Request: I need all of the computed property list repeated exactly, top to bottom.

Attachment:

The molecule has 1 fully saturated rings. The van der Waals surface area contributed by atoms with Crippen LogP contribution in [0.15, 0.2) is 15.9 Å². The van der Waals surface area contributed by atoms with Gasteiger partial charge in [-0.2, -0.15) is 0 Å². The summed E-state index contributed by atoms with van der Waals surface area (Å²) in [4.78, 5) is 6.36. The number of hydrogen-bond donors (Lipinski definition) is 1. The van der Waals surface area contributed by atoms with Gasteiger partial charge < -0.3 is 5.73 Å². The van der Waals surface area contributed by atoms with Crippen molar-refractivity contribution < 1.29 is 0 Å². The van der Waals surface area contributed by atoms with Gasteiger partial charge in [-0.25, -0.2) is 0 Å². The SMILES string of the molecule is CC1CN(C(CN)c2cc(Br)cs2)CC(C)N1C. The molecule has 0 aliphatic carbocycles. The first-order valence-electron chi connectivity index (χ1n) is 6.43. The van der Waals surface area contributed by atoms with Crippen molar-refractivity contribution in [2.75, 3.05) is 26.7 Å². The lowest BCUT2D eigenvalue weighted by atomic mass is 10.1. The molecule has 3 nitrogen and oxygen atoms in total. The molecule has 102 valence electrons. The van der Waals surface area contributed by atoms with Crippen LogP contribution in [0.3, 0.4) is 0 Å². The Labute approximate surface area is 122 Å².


The molecule has 1 fully saturated rings. The van der Waals surface area contributed by atoms with Crippen LogP contribution in [0.15, 0.2) is 15.9 Å². The van der Waals surface area contributed by atoms with Gasteiger partial charge in [-0.2, -0.15) is 0 Å². The summed E-state index contributed by atoms with van der Waals surface area (Å²) in [4.78, 5) is 6.36. The number of hydrogen-bond donors (Lipinski definition) is 1. The van der Waals surface area contributed by atoms with Gasteiger partial charge < -0.3 is 5.73 Å². The van der Waals surface area contributed by atoms with Crippen molar-refractivity contribution < 1.29 is 0 Å². The van der Waals surface area contributed by atoms with Gasteiger partial charge in [-0.25, -0.2) is 0 Å². The SMILES string of the molecule is CC1CN(C(CN)c2cc(Br)cs2)CC(C)N1C. The molecule has 0 aliphatic carbocycles. The first-order valence-electron chi connectivity index (χ1n) is 6.43. The van der Waals surface area contributed by atoms with Crippen molar-refractivity contribution in [2.75, 3.05) is 26.7 Å². The lowest BCUT2D eigenvalue weighted by atomic mass is 10.1. The molecule has 3 nitrogen and oxygen atoms in total. The molecule has 102 valence electrons. The van der Waals surface area contributed by atoms with Crippen LogP contribution in [0.3, 0.4) is 0 Å². The Labute approximate surface area is 122 Å².